Dolphins wield tools of the sea

Some bottlenose dolphins use sea sponges to forage for fish on the ocean floor, perhaps passing the behavior on as a social tradition

It’s not mealtime for certain bottlenose dolphins living off Australia’s coast unless they sport cone-shaped sea sponges on their beaks. These mammals are  not following a strange, marine-based dress code. Their behavior has been identified as the first clear case of tool use by wild dolphins or whales, a new study concludes.

A male dolphin carries a sea sponge on his beak, engaging in a food foraging technique mainly practiced by a minority of female dolphins, a study in Australia’s Shark Bay shows.
MARINE INNOVATOR A male dolphin carries a sea sponge on his beak, engaging in a food foraging technique mainly practiced by a minority of female dolphins, a study in Australia’s Shark Bay shows. Ewa Krzyszczyk

These dolphins dive to the bottom of deep channels and poke their sponge-covered beaks into the sandy ocean floor to flush out small fish that dwell there, says a team led by biologist Janet Mann of Georgetown University in Washington, D.C. Foragers then drop their sponges, gobble up available fish and retrieve the implements for another sweep, the scientists report online December 10 in PLoS ONE. Dolphins hold the sponge with the bottom of their beaks and can sweep away much more sand than they could otherwise.

Mann’s team documented this behavior among 41 bottlenose dolphins, most of them female, out of a population of several thousand that inhabits Australia’s Shark Bay. The researchers estimate that sponge-carrying dolphins, or spongers for short, devote at least 17 percent of their time to ferreting out bottom-dwelling fish using these beak-borne prods.

“It turns out the brainiacs of the marine world can also be tool-using workaholics, spending more time hunting with tools than any nonhuman animal,” Mann says. Chimpanzees and other nonhuman primates spend a small amount of time using tools. One population of woodpecker finches spends an estimated 10 percent of its time using twigs and cactus spines to pry insects and spiders out of tree holes.

Mann has studied sponge-carrying among Shark Bay dolphins since 1989. Until now, it was unclear what, if anything, sponges were used for. Most of the female bottlenose dolphins Mann studies use various specialized tactics to obtain fish, but without using sponges. Only about one in 10 of the females are spongers, most of them members of two maternal lines.

Evidence of tool use for foraging also exists for killer whales and sea otters, remarks biologist Hal Whitehead of Dalhousie University in Halifax, Canada. “In the marine environment, individuals may heavily concentrate on particular cultural practices, especially when foraging,” he says.

Not everyone regards such food-gathering tactics as purely the products of social learning or culture. Genetic traits and habitat characteristics may influence how animals forage as much as or more than any cultural traditions, argued Kevin Laland and Vincent Janik, both biologists at the University of St. Andrews in Scotland, in a 2006 paper.

Further research needs to tease out the effects of genes, environments and culture on sponge-assisted foraging by bottlenose dolphins, comments evolutionary geneticist Michael Krützen of the University of Zurich, who studies the social behavior of bottlenose dolphins and orangutans. “Dolphins are highly intelligent and are prime candidates for social learning in the wild,” Krützen says.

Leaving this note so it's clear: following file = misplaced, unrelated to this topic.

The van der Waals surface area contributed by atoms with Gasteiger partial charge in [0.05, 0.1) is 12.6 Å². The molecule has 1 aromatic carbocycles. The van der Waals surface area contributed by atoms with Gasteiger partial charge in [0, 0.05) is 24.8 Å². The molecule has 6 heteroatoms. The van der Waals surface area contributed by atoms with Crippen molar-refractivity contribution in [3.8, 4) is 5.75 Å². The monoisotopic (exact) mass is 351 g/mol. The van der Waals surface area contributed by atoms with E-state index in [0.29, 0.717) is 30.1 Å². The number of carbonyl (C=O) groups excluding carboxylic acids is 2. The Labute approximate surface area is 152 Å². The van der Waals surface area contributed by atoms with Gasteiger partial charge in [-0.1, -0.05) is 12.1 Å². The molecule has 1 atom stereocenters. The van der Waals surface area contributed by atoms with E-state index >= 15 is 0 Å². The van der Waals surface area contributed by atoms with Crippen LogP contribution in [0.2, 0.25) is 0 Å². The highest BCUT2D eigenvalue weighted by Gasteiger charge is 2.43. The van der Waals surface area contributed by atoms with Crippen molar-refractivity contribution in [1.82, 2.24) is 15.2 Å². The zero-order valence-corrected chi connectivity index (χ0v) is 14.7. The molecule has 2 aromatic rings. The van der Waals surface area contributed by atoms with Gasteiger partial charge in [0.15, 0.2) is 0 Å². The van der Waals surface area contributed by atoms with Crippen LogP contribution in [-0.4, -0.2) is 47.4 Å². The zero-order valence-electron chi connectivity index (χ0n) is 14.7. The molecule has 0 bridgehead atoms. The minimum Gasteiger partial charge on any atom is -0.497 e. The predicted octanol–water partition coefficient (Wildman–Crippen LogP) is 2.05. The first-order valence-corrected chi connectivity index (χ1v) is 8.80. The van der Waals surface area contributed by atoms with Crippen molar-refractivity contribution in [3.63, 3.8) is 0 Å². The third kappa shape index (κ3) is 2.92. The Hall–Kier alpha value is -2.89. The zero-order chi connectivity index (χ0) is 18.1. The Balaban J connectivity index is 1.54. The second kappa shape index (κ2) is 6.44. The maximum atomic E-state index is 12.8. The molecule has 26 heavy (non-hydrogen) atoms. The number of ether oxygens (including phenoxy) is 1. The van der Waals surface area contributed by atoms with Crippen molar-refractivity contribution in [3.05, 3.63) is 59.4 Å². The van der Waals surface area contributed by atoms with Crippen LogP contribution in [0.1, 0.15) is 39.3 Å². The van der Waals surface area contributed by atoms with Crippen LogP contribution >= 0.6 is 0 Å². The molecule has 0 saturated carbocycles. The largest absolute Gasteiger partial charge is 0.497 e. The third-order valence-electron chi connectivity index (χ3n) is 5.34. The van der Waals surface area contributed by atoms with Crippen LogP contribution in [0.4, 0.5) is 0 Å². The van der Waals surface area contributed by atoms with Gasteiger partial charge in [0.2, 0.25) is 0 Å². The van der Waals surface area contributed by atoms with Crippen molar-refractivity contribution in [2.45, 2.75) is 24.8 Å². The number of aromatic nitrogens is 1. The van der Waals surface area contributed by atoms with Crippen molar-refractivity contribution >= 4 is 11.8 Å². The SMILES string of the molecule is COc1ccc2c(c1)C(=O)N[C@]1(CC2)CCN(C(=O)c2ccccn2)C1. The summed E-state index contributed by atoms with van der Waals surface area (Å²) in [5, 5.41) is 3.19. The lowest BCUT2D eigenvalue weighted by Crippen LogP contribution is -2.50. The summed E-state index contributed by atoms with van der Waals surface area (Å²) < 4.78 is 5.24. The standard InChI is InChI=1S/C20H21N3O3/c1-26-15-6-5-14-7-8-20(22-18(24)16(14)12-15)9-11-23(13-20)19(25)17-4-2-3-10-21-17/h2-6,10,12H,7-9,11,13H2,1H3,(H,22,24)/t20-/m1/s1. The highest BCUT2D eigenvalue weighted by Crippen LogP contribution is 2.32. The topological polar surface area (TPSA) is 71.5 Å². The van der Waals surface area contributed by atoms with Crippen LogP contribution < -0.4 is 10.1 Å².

Mann’s team used small boats and GPS tracking of dolphins to monitor approximately 550 Shark Bay dolphins. The researchers analyzed records of foraging behavior from the past five field seasons.

Of 41 spongers studied, 29 were females, six were males and six were of undetermined sex. In all 17 cases where maternity was known, the researchers had also observed the mother carrying sponges.

All the daughters of female spongers took up sponging within the first few years of life, while still weaning. Male calves of these females rarely used sponges. If males did, sponging began after weaning had ended.

A comparison of sponge-carrying females to other adult females showed that spongers spent much more time alone or alone with their calves. Spongers also spent more time in deep-water channels, dived for longer periods and spent more time foraging than nonspongers did.

Despite their lack of socializing, spongers gave birth to calves at a rate equal to that of nonspongers, Mann says.

Early sex differences in sponging reflect the contrasting reproductive roads traveled by male and female bottlenose dolphins, Mann suspects. Grown males focus on forming a network of alliances that provides access to fertile females, rendering the isolated sponging lifestyle unappetizing. Females hone specialized foraging skills, including sponging, to satisfy the nutritional demands of nursing each calf for three to eight years.

It’s not clear why few males have taken up sponging and whether such behavior helps or hurts their reproductive prospects, Mann notes.

Because sponging occurs on the floor of 8- to 13-meter-deep channels, it has been hard to observe. Mann viewed several instances of sponging on days of exceptional water clarity, confirming that the animals used sponges to jostle fish out of the sand. The researchers also scuba dived to the ocean floor to confirm that sponges can be used to ferret out fish from the sand, and observed female spongers on occasion coming to the surface holding fish in their mouths.

“We think our evidence points toward sponging in this dolphin population as a socially learned tradition,” she says.

Bruce Bower has written about the behavioral sciences for Science News since 1984. He writes about psychology, anthropology, archaeology and mental health issues.

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